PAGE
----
Which helps explain the full range of our engagement with fiction. Humans are social animals, and fiction is one way we make sense about the world around us. Stories can be thought of as a form of gossip; they convey social information about love, sex, family, betrayal, status, power, and tragedy. We find the Netflix’s The Crown exciting because it essentially gives us gossip about one of the most powerful women in the world, and its plotline involves all of the aforementioned themes.

When we dissect the decisions of Cersei or Arya in Game of Thrones; when we obsess over the fate of Ross and Rachel, or the identity of the mother in How I Met Your Mother, we are satiating our social curiosity – these stories are, after all, a dramatic rendering of our humdrum lives. Our lives are not nearly as interesting as those of fictional characters. Most of us would never be in a love triangle, let alone one involving vampires and werewolves. We do not find ourselves constantly fighting to death to entertain audiences on reality television, as seen in The Hunger Games, while simultaneously being in love with our best friend and our co-contestant.

This satisfied social curiosity leaves us with real-world information about ourselves, others and the world around us. We comprehend imaginary situations through our own perspective, the perspective of the character, and the perspective of an outside observer, sometimes all at once, by invoking theory of mind. This information helps us navigate real life and real people. Just like how children, by acting out real-life scenarios while they pretend play, learn real skills, reading novels may prepare us to deal with adult social situations. Similarly, reading coming-of-age stories might render young adults prepared to sail through high school and college relationships.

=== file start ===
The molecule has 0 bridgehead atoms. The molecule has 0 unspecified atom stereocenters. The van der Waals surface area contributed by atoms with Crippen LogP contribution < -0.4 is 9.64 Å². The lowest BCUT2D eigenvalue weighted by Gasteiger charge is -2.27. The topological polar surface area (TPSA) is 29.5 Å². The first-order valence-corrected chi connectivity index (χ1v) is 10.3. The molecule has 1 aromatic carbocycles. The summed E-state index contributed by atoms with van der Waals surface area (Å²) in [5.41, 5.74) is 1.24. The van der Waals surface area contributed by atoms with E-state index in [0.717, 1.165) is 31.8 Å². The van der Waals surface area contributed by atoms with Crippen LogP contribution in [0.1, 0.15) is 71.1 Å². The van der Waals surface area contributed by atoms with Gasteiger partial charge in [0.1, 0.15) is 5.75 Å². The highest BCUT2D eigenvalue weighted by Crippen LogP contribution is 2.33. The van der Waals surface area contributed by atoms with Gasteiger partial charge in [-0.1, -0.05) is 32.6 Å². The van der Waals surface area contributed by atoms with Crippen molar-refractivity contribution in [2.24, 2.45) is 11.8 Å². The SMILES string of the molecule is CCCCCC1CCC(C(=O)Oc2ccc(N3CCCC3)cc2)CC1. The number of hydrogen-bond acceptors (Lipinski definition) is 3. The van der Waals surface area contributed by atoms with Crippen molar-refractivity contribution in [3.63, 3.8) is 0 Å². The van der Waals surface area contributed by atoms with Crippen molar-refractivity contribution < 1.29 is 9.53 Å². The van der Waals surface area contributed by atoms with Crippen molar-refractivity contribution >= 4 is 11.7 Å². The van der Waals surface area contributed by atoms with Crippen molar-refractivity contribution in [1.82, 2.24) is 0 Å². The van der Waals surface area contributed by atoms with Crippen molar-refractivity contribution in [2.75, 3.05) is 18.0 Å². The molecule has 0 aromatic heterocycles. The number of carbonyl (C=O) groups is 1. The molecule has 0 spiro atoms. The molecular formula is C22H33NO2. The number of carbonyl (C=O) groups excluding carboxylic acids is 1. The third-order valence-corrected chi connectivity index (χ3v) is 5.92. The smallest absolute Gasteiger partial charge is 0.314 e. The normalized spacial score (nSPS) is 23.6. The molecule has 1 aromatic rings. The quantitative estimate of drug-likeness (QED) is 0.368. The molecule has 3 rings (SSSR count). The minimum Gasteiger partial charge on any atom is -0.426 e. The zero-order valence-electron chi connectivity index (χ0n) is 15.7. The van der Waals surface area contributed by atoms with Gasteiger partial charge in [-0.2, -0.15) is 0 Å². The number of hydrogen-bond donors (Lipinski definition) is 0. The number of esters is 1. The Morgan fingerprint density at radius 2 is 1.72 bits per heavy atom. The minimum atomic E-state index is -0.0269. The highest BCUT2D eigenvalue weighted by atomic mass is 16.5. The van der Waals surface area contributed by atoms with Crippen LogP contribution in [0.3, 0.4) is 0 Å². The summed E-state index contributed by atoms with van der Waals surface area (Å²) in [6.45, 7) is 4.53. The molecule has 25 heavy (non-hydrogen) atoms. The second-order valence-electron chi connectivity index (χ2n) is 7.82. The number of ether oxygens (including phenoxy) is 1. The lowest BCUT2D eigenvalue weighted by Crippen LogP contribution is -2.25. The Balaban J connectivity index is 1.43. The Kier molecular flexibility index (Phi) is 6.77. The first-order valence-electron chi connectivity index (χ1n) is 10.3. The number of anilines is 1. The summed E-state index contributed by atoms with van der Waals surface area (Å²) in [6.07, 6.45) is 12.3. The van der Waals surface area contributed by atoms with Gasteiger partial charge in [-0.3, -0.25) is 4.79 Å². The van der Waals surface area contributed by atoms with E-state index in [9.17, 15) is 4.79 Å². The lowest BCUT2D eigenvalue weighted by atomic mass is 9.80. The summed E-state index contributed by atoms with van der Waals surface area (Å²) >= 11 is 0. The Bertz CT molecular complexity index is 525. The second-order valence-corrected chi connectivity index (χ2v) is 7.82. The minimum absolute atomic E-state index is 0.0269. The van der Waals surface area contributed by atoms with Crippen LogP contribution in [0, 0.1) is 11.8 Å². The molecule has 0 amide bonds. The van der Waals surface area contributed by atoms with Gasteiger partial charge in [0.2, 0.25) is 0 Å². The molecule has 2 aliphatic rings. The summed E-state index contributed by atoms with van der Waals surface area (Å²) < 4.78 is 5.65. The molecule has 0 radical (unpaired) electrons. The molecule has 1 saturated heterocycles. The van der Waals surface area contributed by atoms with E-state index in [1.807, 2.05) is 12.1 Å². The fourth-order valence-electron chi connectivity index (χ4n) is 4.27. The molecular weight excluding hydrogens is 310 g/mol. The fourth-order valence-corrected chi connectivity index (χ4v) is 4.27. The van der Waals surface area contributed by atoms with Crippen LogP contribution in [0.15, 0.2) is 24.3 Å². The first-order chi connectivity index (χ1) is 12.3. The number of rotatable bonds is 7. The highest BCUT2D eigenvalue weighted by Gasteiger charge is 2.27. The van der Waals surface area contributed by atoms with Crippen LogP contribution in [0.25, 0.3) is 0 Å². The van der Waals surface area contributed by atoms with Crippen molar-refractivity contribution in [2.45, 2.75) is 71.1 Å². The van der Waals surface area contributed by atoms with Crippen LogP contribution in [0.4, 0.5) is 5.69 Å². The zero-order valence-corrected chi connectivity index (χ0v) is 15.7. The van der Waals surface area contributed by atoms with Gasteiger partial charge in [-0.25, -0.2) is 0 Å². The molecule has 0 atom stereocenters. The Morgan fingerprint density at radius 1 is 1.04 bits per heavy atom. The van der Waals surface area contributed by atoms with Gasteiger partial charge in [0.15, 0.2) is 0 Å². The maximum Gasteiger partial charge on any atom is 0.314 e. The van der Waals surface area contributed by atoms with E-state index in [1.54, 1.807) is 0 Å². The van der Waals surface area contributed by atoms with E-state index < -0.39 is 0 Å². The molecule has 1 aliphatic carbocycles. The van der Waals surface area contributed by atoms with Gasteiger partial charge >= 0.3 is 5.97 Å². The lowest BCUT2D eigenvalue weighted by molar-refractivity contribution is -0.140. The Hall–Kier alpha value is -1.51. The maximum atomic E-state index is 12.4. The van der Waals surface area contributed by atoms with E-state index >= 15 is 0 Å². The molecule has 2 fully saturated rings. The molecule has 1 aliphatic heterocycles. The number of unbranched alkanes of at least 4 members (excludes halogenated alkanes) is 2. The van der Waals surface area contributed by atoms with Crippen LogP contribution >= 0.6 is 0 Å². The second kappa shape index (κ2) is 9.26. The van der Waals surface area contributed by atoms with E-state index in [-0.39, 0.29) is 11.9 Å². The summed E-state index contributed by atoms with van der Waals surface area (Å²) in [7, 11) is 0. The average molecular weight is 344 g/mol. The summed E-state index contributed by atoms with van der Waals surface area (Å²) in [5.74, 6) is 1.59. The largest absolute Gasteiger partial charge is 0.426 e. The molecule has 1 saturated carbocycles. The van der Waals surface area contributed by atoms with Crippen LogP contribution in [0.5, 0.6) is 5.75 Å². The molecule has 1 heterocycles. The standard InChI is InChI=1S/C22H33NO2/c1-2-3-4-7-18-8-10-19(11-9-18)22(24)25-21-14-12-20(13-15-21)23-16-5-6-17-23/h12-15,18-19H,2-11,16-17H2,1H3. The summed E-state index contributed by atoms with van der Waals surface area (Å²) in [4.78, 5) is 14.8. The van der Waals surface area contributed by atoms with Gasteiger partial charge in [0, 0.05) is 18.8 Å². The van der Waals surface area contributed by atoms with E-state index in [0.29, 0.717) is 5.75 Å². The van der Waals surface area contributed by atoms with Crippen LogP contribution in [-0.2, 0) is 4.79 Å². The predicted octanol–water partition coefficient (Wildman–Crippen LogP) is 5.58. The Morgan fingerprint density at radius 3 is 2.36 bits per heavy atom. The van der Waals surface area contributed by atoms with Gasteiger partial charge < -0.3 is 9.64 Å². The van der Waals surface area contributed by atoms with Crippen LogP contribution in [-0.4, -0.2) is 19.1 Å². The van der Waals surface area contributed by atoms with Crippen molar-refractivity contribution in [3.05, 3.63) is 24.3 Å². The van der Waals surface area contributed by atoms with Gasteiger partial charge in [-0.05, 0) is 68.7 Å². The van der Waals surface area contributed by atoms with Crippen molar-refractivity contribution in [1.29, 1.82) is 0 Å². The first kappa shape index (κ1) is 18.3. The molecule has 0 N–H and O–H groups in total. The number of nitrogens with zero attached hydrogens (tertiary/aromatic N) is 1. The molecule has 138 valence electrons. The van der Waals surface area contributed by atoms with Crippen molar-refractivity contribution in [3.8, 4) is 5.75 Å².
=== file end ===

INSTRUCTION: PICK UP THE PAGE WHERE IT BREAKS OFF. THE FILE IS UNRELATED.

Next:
The universal popularity of these shows also makes our social lives easier by also giving us the opportunity to bond – and put the social information we’ve gleaned from them into practice as we interact with others around the fictional activity. In fact, it’s almost as if we choose to watch F.R.I.E.N.D.S. because it makes real life, with real friends, that much better. Which means F.R.I.E.N.D.S. may be as important as friends to our survival after all.

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Written By Arathy Puthillam

Arathy Puthillam is a Research Assistant at the Department of Psychology, Monk Prayogshala, a not-for-profit research organisation based in Mumbai, India.